Turkish top brass beats early retreat

TURKEY awoke to a new era yesterday, one in which military generals irked by their government's behaviour don't stage a coup or throw a tantrum they seek early retirement.

TURKEY awoke to a new era yesterday, one in which military generals irked by their government's behaviour don't stage a coup or throw a tantrum they seek early retirement.

The decision by the top four figures in the military establishment to step down at the weekend stunned many in a country long accustomed to its military calling the shots. But as the dust settled, the realisation dawned that the dramatic move was just one more step in the erosion of the military's power in favour of civilian government that has taken place under Prime Minister Recep Tayyip Erdogan.

"Yesterday was a new phase, a sharp curve towards pushing the military to adapt to the current changes in Turkey," said newspaper columnist Yavuz Baydar. "It shows how toothless the military has become compared to the civilian authority."

Turkish President Abdullah Gul sought to play down any sense of crisis in comments.

"Nobody should see this as a continuing crisis or problem in Turkey," he said, according to the semi-official Anatolian news agency. "Without a doubt, the events of yesterday were extraordinary in their own right, but it is all back on track. It is not right to speak of a vacuum."

Nevertheless, "it was a watershed", said Henri Barkey, a Turkey expert at Lehigh University in Pennsylvania. "This was the day the military threw in the towel."

The resignations were prompted by disagreements between the military and the government over who would be eligible for promotion at Monday's annual meeting of the High Military Council, at which military officials meet government representatives to review appointments in the armed forces. Mr Erdogan had made it clear he was not prepared to consider candidates implicated in ongoing investigations in which about 250 soldiers and officers are awaiting trial for allegedly plotting coups.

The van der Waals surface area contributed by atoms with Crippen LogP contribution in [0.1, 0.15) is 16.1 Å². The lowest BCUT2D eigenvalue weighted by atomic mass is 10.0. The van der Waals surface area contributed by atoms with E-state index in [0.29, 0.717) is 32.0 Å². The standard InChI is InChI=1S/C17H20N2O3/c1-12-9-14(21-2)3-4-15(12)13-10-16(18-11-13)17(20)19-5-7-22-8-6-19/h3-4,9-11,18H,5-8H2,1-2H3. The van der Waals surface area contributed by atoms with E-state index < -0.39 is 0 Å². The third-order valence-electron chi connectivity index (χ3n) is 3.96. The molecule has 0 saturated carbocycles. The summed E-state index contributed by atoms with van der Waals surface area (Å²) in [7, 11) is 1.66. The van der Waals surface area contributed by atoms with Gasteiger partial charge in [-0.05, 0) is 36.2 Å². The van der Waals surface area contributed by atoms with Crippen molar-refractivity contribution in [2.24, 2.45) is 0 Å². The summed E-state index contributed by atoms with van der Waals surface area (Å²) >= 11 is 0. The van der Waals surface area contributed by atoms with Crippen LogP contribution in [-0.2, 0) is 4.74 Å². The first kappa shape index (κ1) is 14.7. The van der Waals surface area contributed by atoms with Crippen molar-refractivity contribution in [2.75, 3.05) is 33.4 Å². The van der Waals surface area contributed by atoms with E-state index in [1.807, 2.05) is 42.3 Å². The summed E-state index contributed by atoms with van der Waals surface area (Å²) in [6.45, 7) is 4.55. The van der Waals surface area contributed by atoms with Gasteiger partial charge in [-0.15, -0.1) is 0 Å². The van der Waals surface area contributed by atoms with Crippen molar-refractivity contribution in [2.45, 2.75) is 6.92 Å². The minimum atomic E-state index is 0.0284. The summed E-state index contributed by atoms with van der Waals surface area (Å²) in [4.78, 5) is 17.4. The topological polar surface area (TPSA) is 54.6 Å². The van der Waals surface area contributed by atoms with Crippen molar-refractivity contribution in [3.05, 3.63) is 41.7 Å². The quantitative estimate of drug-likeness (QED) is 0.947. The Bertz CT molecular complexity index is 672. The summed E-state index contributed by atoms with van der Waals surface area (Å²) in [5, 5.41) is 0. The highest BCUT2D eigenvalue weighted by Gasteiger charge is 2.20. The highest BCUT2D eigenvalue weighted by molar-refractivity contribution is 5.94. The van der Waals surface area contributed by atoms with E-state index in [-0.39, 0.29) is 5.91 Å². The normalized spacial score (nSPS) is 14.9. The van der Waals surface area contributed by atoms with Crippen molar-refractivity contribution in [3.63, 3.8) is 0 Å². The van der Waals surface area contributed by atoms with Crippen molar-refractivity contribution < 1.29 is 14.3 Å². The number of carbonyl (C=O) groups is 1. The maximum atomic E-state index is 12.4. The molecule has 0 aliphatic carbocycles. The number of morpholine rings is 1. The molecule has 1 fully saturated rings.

Three of the men who resigned the commanders of the air force, army and navy had been due to retire in a month in any case. Mr Erdogan swiftly named General Necdet Ozel to replace the most senior of the four, General Chief of Staff Isik Kosaner, in an acting capacity and as commander of ground forces.

Professor Barkey said the fact that the generals chose to bow out rather than dig in signalled the scale of the shift away from military dominance over the past decade.

"In the old days, the military would warn and threaten and wave a big stick. They can't do it any more," he said. "In America and most European societies, the whole promotion process is supervised by civilians. Turkey is now like any other country where if you disagree with your bosses, you resign."

Mr Erdogan, 57, has reduced the armed forces' power over Turkish politics since he first won office in 2002. His party was formed a year earlier, after the closure of an Islamist movement to which he belonged. More than 40 serving generals, or about 10 per cent of the army's senior ranks, are under arrest after prosecutors alleged they planned bombings to attack Erdogan's administration.

Some observers expressed concern that the military's stature was being eroded too far, too fast, by the judicial pursuit of those implicated in the coup plot. Secularists fear that Mr Erdogan's efforts to defang the military presage a creeping Islamisation of society under his moderately Islamist Justice and Development Party.

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